WILMINGTON — Clinton County currently has 695 active cases of COVID-19, total local cases have now topped 5,000 with 5,053, and 79 COVID-related deaths have been recorded as of the Wednesday afternoon update reported by the state.
The previous high for active cases in Clinton County was 688 on Dec. 18, 2020, according to Clinton County Health Director Pamela Walker-Bauer.
“All that I can do is share the data and provide education on the tools to reduce risk,” said Walker-Bauer. “Get vaccinated if you can, wear a facial covering, physical distance, stay home when ill, and wash your hands.”
She hopes that Clinton Countians will trust her and the CCHD staff’s experience and advice.
Walker-Bauer said she has 25 years of public health experience and a master’s degree in Public Health. “My leadership team are trusted members of this community: Matt Johannes, our Environmental Health Director, has over 30 years of experience; Renee Quallen, our WIC Director, has over 10 years of experience; Monica Wood, our Nursing Director, has over seven years of experience; and our Terry Holten M.D., our Medical Director, has 21 years of experience.
“These individuals are your family, friends and neighbors,” she added.
“Senate Bill 22 that went into effect this past June limits the authority of local boards of health from taking any other broad sweeping action for the community at large, such as a mask mandate,” said Walker-Bauer. “Education and credible information are the tools the Clinton County Board of Health and the Health District do have. Individuals in the community have the personal responsibility to decide to either take heed in our guidance, or to deal with the potential consequences or not.
ICU at capacity
Clinton Memorial Hospital “is treating more than 15 patients who have tested positive for COVID-19 in our hospital,” according to information provided by CMH on Wednesday requested by the News Journal. “This number can change rapidly. We monitor hospital capacity within every department each day, closely tracking fluctuations in emergency, acute and critical care areas and regularly reporting our capacity in these areas to the state.
“At this time, our hospital has reached capacity in critical care/intensive care,” according to a statement from CMH.
“As reported by the Ohio Department of Health, cases of COVID-19 have increased in Clinton County through the last month, and with the documented increase in confirmed positive cases, hospitals in our region, including ours, have seen an expected increase in hospitalizations.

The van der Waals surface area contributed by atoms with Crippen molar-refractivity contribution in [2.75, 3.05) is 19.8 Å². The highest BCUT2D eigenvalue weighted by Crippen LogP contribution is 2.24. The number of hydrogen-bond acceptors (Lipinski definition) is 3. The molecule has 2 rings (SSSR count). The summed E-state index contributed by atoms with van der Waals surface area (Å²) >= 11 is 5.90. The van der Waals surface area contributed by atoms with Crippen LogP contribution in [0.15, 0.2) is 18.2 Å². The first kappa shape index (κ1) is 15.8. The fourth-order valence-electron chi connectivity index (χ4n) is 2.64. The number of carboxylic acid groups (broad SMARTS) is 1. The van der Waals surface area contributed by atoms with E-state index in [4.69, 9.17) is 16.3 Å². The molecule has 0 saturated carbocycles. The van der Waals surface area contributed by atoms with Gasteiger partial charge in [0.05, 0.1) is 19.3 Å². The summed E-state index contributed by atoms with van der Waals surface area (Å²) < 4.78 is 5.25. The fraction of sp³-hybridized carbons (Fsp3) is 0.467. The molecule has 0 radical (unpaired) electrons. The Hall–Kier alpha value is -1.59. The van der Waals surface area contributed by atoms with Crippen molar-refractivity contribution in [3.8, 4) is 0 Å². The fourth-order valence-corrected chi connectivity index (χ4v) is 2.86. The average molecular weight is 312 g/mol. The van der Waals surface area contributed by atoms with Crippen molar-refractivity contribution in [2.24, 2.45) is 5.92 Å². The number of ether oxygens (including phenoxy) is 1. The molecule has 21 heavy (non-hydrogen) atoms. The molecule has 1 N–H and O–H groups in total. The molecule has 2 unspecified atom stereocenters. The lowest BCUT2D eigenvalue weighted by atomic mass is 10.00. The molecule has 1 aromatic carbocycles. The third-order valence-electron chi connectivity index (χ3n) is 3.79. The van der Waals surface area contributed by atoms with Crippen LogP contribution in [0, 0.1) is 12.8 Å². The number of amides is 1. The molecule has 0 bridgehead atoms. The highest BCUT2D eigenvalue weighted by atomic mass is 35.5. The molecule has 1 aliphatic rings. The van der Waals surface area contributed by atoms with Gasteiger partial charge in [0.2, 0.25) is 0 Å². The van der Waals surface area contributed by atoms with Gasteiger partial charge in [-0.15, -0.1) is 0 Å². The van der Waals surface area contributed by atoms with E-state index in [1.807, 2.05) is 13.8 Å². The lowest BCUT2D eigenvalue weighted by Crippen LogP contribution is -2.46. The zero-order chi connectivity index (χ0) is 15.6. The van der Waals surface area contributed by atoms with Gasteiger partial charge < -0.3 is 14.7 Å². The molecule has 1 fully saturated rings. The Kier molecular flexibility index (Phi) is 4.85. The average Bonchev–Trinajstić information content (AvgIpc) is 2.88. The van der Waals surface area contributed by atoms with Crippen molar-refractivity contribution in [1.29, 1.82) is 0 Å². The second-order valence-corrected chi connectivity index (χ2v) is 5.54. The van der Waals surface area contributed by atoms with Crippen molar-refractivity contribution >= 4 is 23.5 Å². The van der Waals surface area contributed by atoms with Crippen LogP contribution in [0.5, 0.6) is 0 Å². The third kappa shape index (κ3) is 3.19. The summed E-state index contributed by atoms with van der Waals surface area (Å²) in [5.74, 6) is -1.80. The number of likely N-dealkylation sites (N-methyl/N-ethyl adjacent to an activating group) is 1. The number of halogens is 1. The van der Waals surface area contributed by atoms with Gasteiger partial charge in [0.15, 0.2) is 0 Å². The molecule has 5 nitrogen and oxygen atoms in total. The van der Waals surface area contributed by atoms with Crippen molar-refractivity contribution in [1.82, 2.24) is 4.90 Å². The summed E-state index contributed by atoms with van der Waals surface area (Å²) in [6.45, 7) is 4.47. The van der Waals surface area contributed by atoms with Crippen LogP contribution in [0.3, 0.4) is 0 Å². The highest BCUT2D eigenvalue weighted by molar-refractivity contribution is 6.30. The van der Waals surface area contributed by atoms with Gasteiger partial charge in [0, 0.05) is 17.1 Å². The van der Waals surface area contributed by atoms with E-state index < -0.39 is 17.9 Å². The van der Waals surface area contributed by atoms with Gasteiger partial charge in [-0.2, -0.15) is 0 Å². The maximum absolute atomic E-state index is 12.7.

“At Clinton Memorial Hospital, the health and safety of our patients and team is always our top priority. We would like to share updated information related to COVID-19, including the status of our operations and the safety measures we are taking to protect our patients and staff.”
CMH “is taking all necessary precautions to protect our patients and staff from COVID-19”, including:
• Limiting entry points to the facility
• Requiring all of our staff members and patients to wear masks
• Requiring all of our clinical staff members to wear eye protection for all patient encounters
• Maintaining a strict limited visitor protocol
“We stand ready to serve your healthcare needs, but we need your help,” according to CMH. “Please do your part to protect yourself, your family members and your fellow community members by practicing social distancing, avoiding large gatherings, washing your hands regularly, and wearing a mask or face covering while in public.
“We are at a critical point in this pandemic, and it will take all of us working together to get through this. And while our team is all-in on the fight against COVID-19, but we know you need us for a whole lot more.
“Please, do not delay essential and especially emergency care. It is safe to come to the hospital.”
The CCHD continues to offer walk-in COVID vaccination clinics through September from 1-4 p.m. on Tuesdays, Wednesday and Thursdays in the Annex.
They currently have Moderna and Pfizer in stock, and they are expecting a shipment of Johnson & Johnson’s vaccine any day.
The CCHD is also now offering flu shots.
Masks in schools
At a Tuesday afternoon virtual meeting, Ohio Gov. Mike DeWine along with the Ohio Children’s Hospital Association made a direct appeal to school superintendents, asking “all schools in Ohio to require masks for staff and students during this very dangerous surge of COVID-19.
“The data are now clear that there is a higher level of COVID in school districts where masks are not required,” said DeWine in the virtual meeting. “COVID-19 cases are increasing at nearly twice the rate among school-aged kids as compared to the rest of the population. This past week, we saw a 44% increase among school-aged children and only a 17% increase among the rest of us.
Patty Manning, MD, Chief of Staff, Cincinnati Children’s Hospital Medical Center, said during the meeting, “Our inpatient numbers are the highest they’ve been. Our ICUs are caring for more patients than there’s ever been. More children are on ventilators than there has ever been. There are more children than ever entering our emergency departments and our urgent care centers. That impacts the care of all children, not just those that are COVID-19 positive.”